The manufacturing process of office light fittings from the production of raw materials, manufacture of the multiple components, transportation and ultimately disposal/recycling etc makes them very carbon-intensive.

 

Waterman’s Study

 

Waterman’s sustainability team, led by Mark Terndrup and Chloe Souque, reviewed the potential for embodied carbon savings through the reduction in design lux levels in a typical office space. The study showed that for a typical office floor with lighting set at 2.8m above floor level, the quantum of fittings can be reduced by as much as 30 per cent. They considered high-efficiency 24W 600mm x 600mm LED light fittings supplemented with 9W perimeter LED downlights to represent a typical office layout.

It was demonstrated that at 300 lux the installed overhead lighting power consumption surpassed the LETI recommended target of 4.5W/m2 achieving 3.7W/m2 compared to 5.8W/m2 at 500 lux. The quantum of fittings dropped from 225 to 156 over a 784 m2 floor area:

 

Figure showing embodied carbon

Picture: Two figures showing the difference in Watt Per Square Metre in 500 and 300 lux light fittings

Clearly the 30 per cent reduction in light fittings is only realised when compared to the illuminance levels at the upper band of 500 lux. However, even with typical projects designed at 400-450 lux, benefits will be achieved by dropping the design lighting level. Whilst it may be argued that this simple analysis needs to take into consideration the embodied carbon of the desktop lamps this becomes very subjective. Most office tasks don’t require an elevated illuminance level and the need for task lighting is likely to fall. 

“In our route to net-zero, it is far better to minimise the materials we initially install in buildings – we should only add them when needed with desktop lightings only provided to employees who request them,” Waterman’s experts said.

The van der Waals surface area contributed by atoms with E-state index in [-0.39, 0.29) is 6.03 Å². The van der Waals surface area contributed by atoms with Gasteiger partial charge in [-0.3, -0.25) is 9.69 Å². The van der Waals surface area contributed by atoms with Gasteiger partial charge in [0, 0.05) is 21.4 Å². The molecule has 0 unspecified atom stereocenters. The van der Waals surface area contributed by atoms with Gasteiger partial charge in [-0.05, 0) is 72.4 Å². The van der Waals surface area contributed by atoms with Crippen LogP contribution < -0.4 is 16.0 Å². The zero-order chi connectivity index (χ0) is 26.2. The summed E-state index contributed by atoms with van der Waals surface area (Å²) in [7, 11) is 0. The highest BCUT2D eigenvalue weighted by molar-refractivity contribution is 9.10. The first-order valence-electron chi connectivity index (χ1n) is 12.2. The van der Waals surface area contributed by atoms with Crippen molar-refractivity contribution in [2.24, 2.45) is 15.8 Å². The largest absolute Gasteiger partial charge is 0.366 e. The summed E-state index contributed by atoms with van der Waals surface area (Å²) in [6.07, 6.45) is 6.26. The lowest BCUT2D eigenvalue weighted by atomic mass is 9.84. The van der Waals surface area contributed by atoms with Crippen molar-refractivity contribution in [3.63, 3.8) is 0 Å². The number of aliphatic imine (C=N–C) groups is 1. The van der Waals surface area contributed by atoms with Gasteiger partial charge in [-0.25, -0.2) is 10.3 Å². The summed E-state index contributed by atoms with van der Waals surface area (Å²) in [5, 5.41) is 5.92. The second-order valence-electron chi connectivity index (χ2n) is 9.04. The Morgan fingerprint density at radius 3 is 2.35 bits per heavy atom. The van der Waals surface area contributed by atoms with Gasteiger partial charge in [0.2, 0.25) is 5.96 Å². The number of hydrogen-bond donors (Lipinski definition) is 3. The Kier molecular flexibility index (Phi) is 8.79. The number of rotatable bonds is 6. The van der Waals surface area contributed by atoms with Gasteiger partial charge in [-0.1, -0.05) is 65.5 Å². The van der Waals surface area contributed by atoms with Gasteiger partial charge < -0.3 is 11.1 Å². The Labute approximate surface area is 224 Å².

The study concluded that even with 30 per cent of desks provided with LED task lighting with intermittent use, operational carbon can be cut by over a third. For our notional 784m2 office this equated to 12 tonnes of tCO2e over a 10-year period – an average of 15kg CO2e /m2 operational CO2 saving. 

 

A Holistic Approach to Minimising Whole-Life Carbon

 

Although a simple reduction in light fittings may have a relatively small initial impact on cutting a building’s embodied carbon, once factored in with the drop in wastage through life cycle change and through the reduced ongoing maintenance associated with lamp/light fitting replacements, the savings are far more significant. 

This aspect is particularly relevant for LED lighting because when faults occur with LED boards or drivers there is a tendency for complete fittings to be replaced rather than the individual components. 

Even though industry standards confirm that reduced illuminance for the screen-based work is acceptable, Waterman sees a need to convince those involved in development and design that this is not only an appropriate approach, it brings many positive benefits too.

Picture: A photograph of a large glass-fronted building

Article written by Ella Tansley – published 18th June 2020